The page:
You will need to sleep in a position where your head is to the side, so that you are resting your head on 1 of your ears. This is to make sure that the gas bubble is in contact with the retinal detachment as much as possible.

If you cannot lie on your side, you should sleep propped up with pillows so that you are at a 45 degree angle. If you move around a lot at night, some people have found it useful to sew a clothes peg onto the back of their nightclothes. This can stop you from moving onto your back while you are asleep. We can give you more information about this.

If you have concerns about sleeping positions, please talk to your doctor or nurse.

Day time posturing

As well as keeping your head in a certain position overnight, it might be necessary for you to spend several hours during the day with your head held still and in a specific position. This is called posturing. It will depend on your specific condition and the professional opinion of your surgeon. Some people will not need to do posturing at all.

If you need to posture after your operation, your surgeon and nurse will explain this to you. We will also give you instructions to take home.

Follow up appointments

You will need to return to the hospital the day after your surgery. This is so we can remove your dressing and examine your eye.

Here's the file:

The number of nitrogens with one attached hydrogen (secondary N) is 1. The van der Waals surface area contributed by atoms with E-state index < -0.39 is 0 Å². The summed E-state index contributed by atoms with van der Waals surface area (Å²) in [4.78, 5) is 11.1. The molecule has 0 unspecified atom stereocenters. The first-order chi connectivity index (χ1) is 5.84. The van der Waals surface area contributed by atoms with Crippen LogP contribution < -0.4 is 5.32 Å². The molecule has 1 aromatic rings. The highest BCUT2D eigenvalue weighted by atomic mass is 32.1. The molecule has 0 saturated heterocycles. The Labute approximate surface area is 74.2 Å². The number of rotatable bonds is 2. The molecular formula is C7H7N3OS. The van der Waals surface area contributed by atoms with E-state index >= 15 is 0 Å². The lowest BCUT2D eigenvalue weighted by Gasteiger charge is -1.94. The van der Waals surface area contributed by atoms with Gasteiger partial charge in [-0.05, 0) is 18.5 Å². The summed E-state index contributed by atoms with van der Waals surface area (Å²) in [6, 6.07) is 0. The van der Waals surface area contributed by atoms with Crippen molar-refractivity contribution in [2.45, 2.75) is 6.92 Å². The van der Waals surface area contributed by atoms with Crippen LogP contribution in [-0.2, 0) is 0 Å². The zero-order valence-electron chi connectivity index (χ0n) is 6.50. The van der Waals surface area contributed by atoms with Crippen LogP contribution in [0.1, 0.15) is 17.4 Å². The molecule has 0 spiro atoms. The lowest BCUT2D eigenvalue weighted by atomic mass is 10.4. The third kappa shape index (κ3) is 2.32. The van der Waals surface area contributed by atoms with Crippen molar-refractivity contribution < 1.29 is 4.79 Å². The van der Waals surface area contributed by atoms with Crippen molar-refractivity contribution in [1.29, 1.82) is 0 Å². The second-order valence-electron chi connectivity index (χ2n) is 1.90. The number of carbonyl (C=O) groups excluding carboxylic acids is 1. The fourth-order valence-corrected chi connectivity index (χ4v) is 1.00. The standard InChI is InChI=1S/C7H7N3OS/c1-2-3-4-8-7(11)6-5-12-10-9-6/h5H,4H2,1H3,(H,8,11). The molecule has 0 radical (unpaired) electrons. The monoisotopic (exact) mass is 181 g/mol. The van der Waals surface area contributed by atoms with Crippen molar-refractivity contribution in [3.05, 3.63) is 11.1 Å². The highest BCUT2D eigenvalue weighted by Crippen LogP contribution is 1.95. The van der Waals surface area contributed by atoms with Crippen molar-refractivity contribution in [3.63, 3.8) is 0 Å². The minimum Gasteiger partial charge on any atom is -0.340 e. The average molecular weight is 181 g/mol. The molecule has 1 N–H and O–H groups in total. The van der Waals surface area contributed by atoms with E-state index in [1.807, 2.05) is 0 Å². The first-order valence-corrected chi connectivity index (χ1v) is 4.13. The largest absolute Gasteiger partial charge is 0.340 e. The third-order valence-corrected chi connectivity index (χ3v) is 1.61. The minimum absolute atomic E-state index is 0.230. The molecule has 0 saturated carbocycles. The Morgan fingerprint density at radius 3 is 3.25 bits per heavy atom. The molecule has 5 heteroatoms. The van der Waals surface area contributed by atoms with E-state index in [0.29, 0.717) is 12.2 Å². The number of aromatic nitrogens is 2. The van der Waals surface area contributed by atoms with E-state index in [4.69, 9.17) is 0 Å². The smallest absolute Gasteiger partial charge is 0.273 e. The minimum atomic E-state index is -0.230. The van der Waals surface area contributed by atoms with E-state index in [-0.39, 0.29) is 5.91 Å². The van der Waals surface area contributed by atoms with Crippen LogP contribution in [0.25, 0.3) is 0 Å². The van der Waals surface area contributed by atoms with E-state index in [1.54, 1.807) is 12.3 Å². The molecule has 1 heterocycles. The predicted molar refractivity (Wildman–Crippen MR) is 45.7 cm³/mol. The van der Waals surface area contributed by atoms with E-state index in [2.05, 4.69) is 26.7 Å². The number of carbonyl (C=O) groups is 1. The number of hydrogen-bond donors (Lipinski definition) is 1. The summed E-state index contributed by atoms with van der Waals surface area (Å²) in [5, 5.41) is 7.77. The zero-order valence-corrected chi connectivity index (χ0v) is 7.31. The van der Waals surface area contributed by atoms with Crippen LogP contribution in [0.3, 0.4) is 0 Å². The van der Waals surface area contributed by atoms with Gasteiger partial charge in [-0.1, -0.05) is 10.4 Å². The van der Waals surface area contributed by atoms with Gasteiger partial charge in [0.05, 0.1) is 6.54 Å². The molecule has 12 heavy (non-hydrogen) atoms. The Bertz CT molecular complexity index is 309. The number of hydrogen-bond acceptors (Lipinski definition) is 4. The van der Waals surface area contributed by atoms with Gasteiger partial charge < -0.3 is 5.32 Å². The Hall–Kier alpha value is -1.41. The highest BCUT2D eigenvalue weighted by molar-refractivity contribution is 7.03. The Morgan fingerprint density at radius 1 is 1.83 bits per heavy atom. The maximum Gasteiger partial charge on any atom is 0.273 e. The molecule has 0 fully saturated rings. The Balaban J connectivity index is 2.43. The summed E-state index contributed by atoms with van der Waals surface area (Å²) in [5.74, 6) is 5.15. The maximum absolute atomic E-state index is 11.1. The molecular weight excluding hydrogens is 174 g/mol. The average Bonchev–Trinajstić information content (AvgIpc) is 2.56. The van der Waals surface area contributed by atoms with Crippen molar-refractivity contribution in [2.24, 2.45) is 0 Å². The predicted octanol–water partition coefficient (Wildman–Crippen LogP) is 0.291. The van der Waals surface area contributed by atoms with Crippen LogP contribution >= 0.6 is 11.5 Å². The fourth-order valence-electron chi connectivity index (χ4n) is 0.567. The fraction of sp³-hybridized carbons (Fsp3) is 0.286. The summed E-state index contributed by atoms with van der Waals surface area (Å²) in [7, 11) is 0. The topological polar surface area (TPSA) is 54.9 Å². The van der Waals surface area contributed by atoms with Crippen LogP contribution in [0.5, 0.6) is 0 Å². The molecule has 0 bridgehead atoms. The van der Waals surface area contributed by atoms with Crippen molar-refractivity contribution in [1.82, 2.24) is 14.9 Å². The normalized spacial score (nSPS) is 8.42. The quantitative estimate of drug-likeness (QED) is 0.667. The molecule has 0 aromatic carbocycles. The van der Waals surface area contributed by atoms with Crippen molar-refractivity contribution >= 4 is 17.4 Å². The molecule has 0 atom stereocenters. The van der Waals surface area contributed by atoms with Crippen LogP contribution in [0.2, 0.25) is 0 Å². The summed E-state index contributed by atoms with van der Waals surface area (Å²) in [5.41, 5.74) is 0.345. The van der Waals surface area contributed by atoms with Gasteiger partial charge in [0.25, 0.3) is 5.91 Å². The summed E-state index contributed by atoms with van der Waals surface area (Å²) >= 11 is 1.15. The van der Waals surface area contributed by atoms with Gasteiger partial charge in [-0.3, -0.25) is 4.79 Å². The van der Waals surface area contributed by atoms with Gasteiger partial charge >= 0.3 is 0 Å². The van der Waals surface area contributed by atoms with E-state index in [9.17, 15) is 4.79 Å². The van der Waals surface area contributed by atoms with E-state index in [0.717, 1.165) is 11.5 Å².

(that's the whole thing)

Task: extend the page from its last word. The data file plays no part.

You will also be given an appointment to return to the hospital 1 to 3 days after the operation. This is to check that the retinal detachment is healing. We will often change the eye drops that you are using as well.

If you do not receive an appointment, or need to change it for any reason, please contact the eye department’s reception, phone: 020 7188 4311

When to get help

Your eye will feel sensitive and might be uncomfortable after the operation. 

Get advice from your GP, or nearest eye casualty if:

  • you are in serious pain at any time
  • your vision gets worse than it was on the day after the surgery
  • the discomfort continues for more than 3 days

There is an eye casualty department at St Thomas’ hospital.

Resource number: 1698/VER5
Last reviewed: August 2022
Next review due: August 2025

Contact us

If you have any questions about your vitrectomy at St Thomas' hospital, please contact the nurses in the eye day care unit.

Phone: 020 7188 6564

Outside these hours, please contact the main hospital, phone: 020 7188 7188, and ask for the on-call eye doctor. 

If you need this information on audiotape, please speak to a member of staff caring for you. 

Do you have any comments or concerns about your care?

Contact our Patient Advice and Liaison Service (PALS)